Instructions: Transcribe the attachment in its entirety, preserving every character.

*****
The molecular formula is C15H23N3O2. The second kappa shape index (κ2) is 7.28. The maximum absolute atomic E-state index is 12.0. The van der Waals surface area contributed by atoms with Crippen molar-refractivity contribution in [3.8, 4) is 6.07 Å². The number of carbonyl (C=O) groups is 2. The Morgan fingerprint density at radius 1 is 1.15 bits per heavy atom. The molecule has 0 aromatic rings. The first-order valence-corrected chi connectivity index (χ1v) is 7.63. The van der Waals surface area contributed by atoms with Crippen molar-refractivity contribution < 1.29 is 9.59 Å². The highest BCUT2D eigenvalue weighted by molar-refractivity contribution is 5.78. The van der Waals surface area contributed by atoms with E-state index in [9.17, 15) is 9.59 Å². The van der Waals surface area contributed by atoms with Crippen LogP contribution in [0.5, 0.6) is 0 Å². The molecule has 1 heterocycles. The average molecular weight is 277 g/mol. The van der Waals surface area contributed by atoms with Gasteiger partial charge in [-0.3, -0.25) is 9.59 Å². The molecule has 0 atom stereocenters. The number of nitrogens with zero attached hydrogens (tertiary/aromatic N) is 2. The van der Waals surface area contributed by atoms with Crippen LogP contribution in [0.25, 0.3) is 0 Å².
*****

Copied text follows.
The molecular formula is C15H23N3O2. The second kappa shape index (κ2) is 7.28. The maximum absolute atomic E-state index is 12.0. The van der Waals surface area contributed by atoms with Crippen molar-refractivity contribution in [3.8, 4) is 6.07 Å². The number of carbonyl (C=O) groups is 2. The Morgan fingerprint density at radius 1 is 1.15 bits per heavy atom. The molecule has 0 aromatic rings. The first-order valence-corrected chi connectivity index (χ1v) is 7.63. The van der Waals surface area contributed by atoms with Crippen molar-refractivity contribution < 1.29 is 9.59 Å². The highest BCUT2D eigenvalue weighted by molar-refractivity contribution is 5.78. The van der Waals surface area contributed by atoms with E-state index in [9.17, 15) is 9.59 Å². The van der Waals surface area contributed by atoms with Crippen LogP contribution in [0.5, 0.6) is 0 Å². The molecule has 1 heterocycles. The average molecular weight is 277 g/mol. The van der Waals surface area contributed by atoms with Gasteiger partial charge in [-0.3, -0.25) is 9.59 Å². The molecule has 0 atom stereocenters. The number of nitrogens with zero attached hydrogens (tertiary/aromatic N) is 2. The van der Waals surface area contributed by atoms with Crippen LogP contribution in [0.25, 0.3) is 0 Å².